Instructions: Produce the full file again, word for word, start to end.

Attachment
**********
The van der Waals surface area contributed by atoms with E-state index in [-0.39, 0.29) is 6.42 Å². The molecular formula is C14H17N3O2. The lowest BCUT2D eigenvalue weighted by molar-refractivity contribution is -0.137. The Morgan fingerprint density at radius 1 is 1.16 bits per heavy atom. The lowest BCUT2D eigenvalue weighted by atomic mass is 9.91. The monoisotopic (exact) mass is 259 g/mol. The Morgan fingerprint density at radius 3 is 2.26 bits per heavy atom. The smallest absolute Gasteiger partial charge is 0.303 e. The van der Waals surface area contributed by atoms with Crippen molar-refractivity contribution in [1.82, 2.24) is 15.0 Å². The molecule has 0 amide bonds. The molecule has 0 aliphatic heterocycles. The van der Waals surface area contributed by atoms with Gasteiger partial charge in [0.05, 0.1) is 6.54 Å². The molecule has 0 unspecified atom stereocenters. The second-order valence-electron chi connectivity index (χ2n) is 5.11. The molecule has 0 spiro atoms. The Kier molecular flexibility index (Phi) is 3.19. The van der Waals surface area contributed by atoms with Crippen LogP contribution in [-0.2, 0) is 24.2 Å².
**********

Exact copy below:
The van der Waals surface area contributed by atoms with E-state index in [-0.39, 0.29) is 6.42 Å². The molecular formula is C14H17N3O2. The lowest BCUT2D eigenvalue weighted by molar-refractivity contribution is -0.137. The Morgan fingerprint density at radius 1 is 1.16 bits per heavy atom. The lowest BCUT2D eigenvalue weighted by atomic mass is 9.91. The monoisotopic (exact) mass is 259 g/mol. The Morgan fingerprint density at radius 3 is 2.26 bits per heavy atom. The smallest absolute Gasteiger partial charge is 0.303 e. The van der Waals surface area contributed by atoms with Crippen molar-refractivity contribution in [1.82, 2.24) is 15.0 Å². The molecule has 0 amide bonds. The molecule has 0 aliphatic heterocycles. The van der Waals surface area contributed by atoms with Gasteiger partial charge in [0.05, 0.1) is 6.54 Å². The molecule has 0 unspecified atom stereocenters. The second-order valence-electron chi connectivity index (χ2n) is 5.11. The molecule has 0 spiro atoms. The Kier molecular flexibility index (Phi) is 3.19. The van der Waals surface area contributed by atoms with Crippen LogP contribution in [-0.2, 0) is 24.2 Å².